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Physical symptom attributions: a defining characteristic of somatoform disorders?

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OBJECTIVES: We examined whether primary care patients were more likely to perceive a current health problem as 'physical illness only' as opposed to entailing psychological difficulties if they had a comorbid somatoform disorder compared to patients who had (a) both comorbid somatoform disorder and anxiety/depression or (b) comorbid anxiety and/or depression, and a reference group of (c) patients with well-defined physical disease. We examined whether attributions predicted future health expenditures.

METHODS: A total of 1209 of 1785 patients completed questions on patient-perceived illness. The physicians diagnosed the current health problem. A stratified subsample was interviewed using the Schedules for Clinical Assessment in Neuropsychiatry. Health expenditure was obtained from registers for a 2-year period.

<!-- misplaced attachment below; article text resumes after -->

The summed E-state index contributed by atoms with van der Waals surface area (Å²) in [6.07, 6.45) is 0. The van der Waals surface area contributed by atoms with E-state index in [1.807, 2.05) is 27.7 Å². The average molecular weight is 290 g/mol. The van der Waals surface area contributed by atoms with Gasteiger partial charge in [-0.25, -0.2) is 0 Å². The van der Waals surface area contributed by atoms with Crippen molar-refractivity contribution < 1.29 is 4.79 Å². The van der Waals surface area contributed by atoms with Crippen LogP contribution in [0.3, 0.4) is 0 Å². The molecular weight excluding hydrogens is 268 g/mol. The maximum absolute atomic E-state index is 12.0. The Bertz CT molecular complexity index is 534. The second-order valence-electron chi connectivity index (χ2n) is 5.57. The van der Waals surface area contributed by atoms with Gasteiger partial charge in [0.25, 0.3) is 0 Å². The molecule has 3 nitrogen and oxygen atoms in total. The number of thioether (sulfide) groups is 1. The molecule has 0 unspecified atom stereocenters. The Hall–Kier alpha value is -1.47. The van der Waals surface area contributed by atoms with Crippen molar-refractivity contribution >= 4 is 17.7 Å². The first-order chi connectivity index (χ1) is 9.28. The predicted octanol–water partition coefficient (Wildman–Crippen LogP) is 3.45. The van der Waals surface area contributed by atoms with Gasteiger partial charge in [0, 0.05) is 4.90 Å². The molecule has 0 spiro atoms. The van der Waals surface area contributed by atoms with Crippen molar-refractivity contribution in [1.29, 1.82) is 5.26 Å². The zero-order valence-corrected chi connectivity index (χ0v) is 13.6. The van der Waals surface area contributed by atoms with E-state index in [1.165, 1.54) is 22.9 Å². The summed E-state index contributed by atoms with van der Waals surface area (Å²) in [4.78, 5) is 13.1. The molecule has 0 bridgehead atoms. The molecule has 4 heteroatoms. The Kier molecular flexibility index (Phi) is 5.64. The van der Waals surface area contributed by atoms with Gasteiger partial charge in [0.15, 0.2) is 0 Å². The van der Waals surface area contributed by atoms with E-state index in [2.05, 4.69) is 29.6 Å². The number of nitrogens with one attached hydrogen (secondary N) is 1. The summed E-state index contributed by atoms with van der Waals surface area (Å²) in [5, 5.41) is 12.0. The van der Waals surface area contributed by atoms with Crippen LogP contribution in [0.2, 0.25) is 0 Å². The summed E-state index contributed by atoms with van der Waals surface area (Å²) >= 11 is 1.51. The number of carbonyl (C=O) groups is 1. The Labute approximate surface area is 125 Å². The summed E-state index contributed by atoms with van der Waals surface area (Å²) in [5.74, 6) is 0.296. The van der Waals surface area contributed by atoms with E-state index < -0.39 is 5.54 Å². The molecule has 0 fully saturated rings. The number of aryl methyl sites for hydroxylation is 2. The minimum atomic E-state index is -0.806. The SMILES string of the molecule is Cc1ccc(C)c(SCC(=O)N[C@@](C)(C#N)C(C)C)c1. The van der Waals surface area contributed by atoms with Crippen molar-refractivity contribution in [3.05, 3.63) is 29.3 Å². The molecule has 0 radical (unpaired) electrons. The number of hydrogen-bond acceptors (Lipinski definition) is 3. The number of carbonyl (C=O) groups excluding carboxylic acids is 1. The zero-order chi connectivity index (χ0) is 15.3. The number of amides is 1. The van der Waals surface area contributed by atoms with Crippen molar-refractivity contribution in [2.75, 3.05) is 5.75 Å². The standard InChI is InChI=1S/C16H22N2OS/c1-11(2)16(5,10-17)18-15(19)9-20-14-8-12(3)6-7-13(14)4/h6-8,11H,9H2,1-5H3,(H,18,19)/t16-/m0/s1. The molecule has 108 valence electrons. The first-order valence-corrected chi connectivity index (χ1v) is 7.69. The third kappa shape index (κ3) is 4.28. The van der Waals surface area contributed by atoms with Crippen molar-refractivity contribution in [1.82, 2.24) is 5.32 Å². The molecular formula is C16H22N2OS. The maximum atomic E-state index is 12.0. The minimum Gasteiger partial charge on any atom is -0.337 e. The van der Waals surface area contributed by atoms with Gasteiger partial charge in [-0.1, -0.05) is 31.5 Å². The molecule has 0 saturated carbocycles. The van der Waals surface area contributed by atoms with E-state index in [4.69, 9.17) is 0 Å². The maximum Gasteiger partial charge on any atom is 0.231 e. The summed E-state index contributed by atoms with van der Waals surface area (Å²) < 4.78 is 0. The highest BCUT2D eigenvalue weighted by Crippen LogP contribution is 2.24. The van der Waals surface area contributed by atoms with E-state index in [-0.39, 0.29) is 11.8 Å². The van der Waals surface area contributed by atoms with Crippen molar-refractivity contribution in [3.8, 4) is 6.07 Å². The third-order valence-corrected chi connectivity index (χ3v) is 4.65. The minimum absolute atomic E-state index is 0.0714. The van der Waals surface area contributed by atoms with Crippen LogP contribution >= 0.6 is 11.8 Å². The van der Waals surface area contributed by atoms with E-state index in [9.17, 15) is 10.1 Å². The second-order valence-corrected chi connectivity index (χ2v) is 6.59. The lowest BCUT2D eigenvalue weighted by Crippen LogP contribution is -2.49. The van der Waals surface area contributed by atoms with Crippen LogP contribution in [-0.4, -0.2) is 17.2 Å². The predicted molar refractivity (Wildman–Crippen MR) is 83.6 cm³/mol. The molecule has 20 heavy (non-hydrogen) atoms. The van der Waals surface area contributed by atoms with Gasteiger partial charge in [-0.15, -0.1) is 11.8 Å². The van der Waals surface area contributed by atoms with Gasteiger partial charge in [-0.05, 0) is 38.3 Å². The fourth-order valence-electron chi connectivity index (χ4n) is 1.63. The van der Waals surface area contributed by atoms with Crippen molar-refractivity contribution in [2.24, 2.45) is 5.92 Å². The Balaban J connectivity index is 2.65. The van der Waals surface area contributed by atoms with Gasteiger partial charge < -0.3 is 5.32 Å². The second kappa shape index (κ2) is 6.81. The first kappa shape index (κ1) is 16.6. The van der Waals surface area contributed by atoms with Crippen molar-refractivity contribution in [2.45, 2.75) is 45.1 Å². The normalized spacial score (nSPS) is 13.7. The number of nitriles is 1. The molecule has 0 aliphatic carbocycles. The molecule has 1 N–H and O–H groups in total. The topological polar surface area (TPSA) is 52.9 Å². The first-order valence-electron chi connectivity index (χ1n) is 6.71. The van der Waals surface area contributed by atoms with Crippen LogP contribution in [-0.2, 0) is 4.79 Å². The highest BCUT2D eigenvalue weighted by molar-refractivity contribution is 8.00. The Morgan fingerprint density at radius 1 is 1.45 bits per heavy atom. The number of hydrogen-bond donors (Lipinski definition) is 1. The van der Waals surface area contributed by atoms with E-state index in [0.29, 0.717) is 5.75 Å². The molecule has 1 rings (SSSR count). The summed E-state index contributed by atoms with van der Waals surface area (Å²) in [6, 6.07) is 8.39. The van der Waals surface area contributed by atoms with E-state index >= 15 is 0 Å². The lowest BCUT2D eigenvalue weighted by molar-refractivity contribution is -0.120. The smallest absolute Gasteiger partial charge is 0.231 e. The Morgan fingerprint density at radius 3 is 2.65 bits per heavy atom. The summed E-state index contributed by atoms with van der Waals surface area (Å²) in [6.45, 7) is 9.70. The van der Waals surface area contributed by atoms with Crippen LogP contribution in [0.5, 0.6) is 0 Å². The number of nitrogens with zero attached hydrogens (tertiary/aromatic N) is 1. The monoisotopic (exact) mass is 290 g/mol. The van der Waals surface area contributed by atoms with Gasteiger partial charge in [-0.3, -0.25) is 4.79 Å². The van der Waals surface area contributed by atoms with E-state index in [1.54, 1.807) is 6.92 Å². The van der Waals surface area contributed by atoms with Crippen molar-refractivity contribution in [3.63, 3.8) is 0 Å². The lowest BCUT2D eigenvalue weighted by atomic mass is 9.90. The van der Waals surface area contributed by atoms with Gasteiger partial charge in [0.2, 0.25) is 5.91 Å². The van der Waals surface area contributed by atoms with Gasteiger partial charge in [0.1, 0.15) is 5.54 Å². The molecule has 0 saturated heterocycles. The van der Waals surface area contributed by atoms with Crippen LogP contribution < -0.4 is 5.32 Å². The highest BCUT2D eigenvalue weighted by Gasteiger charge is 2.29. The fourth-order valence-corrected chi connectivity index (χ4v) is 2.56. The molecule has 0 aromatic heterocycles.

RESULTS: The belief that the current health problem was only physical was endorsed by 86% of patients presenting physical disease, 58% of patients with somatoform disorders, 29% of patients with both somatoform disorders and anxiety/depression and 24% of patients with anxiety or depressive disorders (χ2=269.2, df=3, P<.0001). In a multiple regression model, a 'physical illness only' perception predicted lower health expenditures [β = -0.31, 95% confidence interval (-0.55; -0.07), P=.013].

CONCLUSIONS: The prevalent assumption that physical symptom attributions are a central aspect in somatoform disorders is not supported by the current study.

Original languageEnglish
JournalGeneral Hospital Psychiatry
Volume37
Issue2
Pages (from-to)147-52
Number of pages6
ISSN0163-8343
DOIs
Publication statusPublished - 14 Feb 2015

    Research areas

  • Adult, Anxiety Disorders, Comorbidity, Denmark, Depressive Disorder, Female, Health Expenditures, Humans, Male, Middle Aged, Primary Health Care, Somatoform Disorders, Journal Article, Randomized Controlled Trial, Research Support, Non-U.S. Gov't

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